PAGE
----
According to Andrew Baggarly of CSN Bay Area, the Giants have laid out an 18-game schedule for Sanchez's rehab assignment, which will include a short stint in Single-A San Jose and then a stop in Triple-A Fresno before rejoining his teammates in Phoenix.
Sanchez, who has a history of being prone to injuries, missed the rest of the 2011 season after dislocating his shoulder while diving for a ground ball up the middle in June.
However, the key phrase to pay attention to after hearing this bit of good news is "barring no setbacks." Sanchez tried to avoid surgery last season in hopes of a potential return to the lineup, but the rehab just didn't go the way that he and the Giants had hoped and was forced to go under the knife.
Sanchez then struggled to complete throws from second base on double plays in spring training, which eventually put him on the DL and prevented him from making the Opening Day roster.
However, if Sanchez is able to rejoin the team 100 percent healthy and ready to contribute, his presence in the lineup could be just what the doctor ordered.
When you look at what Sanchez brings to the table, he's a plus defender who will put the ball in play and hit for a high average. He's also an excellent situational hitter, which makes him the ideal No. 2 hitter in any lineup.
Melky Cabrera, the current No. 2 hitter in the Giants lineup, has done a superb job hitting in front of Pablo Sandoval and Buster Posey, and quite honestly is one of the main contributors to the offense's early success this season.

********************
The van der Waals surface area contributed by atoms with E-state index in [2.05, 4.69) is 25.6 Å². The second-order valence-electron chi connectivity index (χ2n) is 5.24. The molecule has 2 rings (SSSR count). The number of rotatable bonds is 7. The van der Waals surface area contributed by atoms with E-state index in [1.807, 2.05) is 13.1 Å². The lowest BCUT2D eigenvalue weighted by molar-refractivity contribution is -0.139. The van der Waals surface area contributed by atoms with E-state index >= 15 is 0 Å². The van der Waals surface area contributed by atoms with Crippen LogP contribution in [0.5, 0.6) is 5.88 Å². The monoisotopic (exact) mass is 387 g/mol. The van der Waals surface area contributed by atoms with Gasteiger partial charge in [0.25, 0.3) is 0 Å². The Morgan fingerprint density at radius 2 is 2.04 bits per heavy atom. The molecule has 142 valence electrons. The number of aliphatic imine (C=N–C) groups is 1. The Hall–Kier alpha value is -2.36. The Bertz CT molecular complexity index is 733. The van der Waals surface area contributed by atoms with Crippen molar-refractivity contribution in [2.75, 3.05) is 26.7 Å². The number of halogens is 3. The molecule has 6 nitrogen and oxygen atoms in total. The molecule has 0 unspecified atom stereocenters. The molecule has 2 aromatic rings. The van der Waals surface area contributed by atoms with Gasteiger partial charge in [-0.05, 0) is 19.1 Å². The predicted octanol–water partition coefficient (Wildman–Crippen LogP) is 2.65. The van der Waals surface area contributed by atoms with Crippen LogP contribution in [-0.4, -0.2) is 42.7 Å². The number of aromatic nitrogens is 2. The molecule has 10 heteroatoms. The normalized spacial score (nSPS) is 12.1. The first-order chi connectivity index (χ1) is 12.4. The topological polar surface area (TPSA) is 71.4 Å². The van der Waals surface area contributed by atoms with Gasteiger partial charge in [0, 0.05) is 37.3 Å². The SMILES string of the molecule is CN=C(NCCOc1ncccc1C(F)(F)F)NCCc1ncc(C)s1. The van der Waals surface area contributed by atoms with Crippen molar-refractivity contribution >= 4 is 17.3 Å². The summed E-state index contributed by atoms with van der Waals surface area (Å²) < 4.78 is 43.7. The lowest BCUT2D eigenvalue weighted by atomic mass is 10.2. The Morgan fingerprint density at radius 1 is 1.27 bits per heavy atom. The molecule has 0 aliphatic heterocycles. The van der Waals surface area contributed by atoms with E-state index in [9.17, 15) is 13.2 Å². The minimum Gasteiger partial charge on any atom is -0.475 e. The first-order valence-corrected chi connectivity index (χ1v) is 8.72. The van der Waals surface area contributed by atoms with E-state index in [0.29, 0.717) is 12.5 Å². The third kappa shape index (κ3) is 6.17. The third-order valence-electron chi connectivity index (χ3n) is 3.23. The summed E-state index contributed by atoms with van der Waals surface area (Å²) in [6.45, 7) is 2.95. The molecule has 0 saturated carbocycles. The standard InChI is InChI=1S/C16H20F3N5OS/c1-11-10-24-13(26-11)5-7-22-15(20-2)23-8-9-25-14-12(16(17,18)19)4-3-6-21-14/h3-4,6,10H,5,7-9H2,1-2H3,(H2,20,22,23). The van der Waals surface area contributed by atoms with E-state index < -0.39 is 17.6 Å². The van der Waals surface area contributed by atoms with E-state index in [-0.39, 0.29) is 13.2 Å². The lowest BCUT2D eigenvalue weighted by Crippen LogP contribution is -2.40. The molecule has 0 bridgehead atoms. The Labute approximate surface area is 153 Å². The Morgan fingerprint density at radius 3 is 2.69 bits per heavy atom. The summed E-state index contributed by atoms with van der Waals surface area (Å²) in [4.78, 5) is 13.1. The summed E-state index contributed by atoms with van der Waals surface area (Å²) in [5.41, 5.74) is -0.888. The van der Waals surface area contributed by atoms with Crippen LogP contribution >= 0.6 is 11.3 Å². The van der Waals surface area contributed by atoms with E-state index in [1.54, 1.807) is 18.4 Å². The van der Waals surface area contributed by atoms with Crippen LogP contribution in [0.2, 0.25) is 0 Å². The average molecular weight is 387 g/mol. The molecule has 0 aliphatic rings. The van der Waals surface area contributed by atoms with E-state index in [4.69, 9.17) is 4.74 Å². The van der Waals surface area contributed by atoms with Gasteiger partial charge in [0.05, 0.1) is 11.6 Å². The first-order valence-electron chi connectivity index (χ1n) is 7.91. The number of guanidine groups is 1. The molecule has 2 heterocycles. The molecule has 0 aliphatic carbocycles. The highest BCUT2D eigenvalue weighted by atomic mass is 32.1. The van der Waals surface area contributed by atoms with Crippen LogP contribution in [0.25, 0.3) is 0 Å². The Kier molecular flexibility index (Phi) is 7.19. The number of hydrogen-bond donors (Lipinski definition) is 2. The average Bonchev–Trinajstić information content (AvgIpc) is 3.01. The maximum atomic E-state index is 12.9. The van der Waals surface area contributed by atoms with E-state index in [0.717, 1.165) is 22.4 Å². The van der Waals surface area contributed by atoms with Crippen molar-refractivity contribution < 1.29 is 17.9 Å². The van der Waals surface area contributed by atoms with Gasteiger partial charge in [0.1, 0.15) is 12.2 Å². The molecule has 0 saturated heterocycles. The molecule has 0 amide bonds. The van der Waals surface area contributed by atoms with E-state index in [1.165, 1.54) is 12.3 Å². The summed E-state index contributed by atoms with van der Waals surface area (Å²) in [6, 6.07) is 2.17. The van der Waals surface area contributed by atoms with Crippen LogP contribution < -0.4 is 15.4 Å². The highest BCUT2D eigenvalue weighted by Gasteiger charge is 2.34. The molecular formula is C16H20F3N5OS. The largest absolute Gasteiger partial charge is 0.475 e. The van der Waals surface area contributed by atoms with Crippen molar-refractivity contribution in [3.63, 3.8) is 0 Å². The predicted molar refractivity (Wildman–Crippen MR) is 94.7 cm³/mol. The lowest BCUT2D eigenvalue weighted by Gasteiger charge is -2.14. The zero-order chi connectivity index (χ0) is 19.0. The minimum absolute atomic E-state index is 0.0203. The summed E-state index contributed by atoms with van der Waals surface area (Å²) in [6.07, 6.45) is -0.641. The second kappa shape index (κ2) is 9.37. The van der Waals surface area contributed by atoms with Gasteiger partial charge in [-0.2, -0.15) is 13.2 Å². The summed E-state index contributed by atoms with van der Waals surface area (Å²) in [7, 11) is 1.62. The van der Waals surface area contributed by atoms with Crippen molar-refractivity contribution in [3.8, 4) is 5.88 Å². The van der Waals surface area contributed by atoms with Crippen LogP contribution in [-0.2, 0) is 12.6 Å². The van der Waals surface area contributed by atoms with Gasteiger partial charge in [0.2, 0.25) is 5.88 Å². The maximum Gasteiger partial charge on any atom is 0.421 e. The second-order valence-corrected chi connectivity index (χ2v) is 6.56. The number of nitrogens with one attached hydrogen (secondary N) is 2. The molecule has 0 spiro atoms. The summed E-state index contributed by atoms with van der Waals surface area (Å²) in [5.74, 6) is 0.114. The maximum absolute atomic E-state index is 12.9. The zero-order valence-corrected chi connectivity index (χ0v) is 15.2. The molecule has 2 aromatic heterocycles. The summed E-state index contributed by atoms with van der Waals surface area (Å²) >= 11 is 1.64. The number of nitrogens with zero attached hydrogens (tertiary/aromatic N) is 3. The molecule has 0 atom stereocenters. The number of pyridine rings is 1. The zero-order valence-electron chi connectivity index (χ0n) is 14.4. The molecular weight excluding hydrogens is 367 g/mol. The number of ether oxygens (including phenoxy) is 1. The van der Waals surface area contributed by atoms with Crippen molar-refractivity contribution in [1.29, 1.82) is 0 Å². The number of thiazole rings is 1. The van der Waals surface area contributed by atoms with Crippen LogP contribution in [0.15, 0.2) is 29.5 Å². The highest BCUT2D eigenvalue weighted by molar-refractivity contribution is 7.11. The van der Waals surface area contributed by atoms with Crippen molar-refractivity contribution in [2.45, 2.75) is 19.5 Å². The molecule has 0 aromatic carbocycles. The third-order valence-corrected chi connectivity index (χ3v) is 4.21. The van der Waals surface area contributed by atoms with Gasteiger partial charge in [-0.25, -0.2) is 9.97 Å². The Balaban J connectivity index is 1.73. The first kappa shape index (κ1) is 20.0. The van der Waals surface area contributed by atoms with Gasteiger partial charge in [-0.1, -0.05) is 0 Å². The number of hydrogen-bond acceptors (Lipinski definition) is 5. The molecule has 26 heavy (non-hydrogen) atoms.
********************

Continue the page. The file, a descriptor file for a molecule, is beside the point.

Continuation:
However, one glaring hole in the already swiss cheese lineup is the lack of depth after the first four hitters of the lineup. And just because Angel Pagan has been hitting the ball well lately, I will include him in the same category as Cabrera, Sandoval and Posey.
As of April 23, no one batting outside of the top four in the lineup has a wRC of at least six. Sandoval and Cabrera have 11, Posey has nine and Pagan has seven.
Essentially, the only way the Giants can score runs is if the top of the lineup is somehow involved. Nate Schierholtz has been swinging a hot bat lately, but he's an extremely streaky hitter and his current batting average of .372 will not last for the entirety of the season.
But this can be fixed: move Cabrera to the No. 5 hole when Sanchez returns.
This will do a couple of things that will greatly benefit the Giants' lineup.
First of all, it will give Cabrera some more RBI situations rather than just being the guy to set the table for the thump of the order. Cabrera should be considered to be part of the thump, and Sanchez possesses everything you'd want in a No. 2 hitter.
Second of all, it will provide Posey with some protection, rather than having Aubrey Huff or Brandon Belt hit behind him. Again, Schierholtz has done a fantastic job at hitting behind Posey during the New York Mets series, but Cabrera is much more intimidating to see standing in the on-deck circle when Posey's in the batters box.
Here's what the lineup should look like when Sanchez returns to the Orange and Black:
Where should Freddy Sanchez bat in the lineup?
1. Angel Pagan, CF
2. Freddy Sanchez, 2nd
3. Pablo Sandoval, 3rd
4. Buster Posey, C
5. Melky Cabrera, LF
6. Nate Schierholtz, RF
7. Brandon Belt, 1st
8. Brandon Crawford, SS
From the looks of it, that lineup looks like it can score at least three to four runs a game on a consistent basis. And with that pitching rotation and bullpen, that's all the Giants will need to score in order to win a lot of ballgames this season.
The key will be if Sanchez is able to stay healthy, however. It's no guarantee that he'll be able to stay on the field once he returns. But if he does, and the rest of the lineup continues to produce anything like it has during the first 16 games of the season, the Giants should be favored to take the West this season.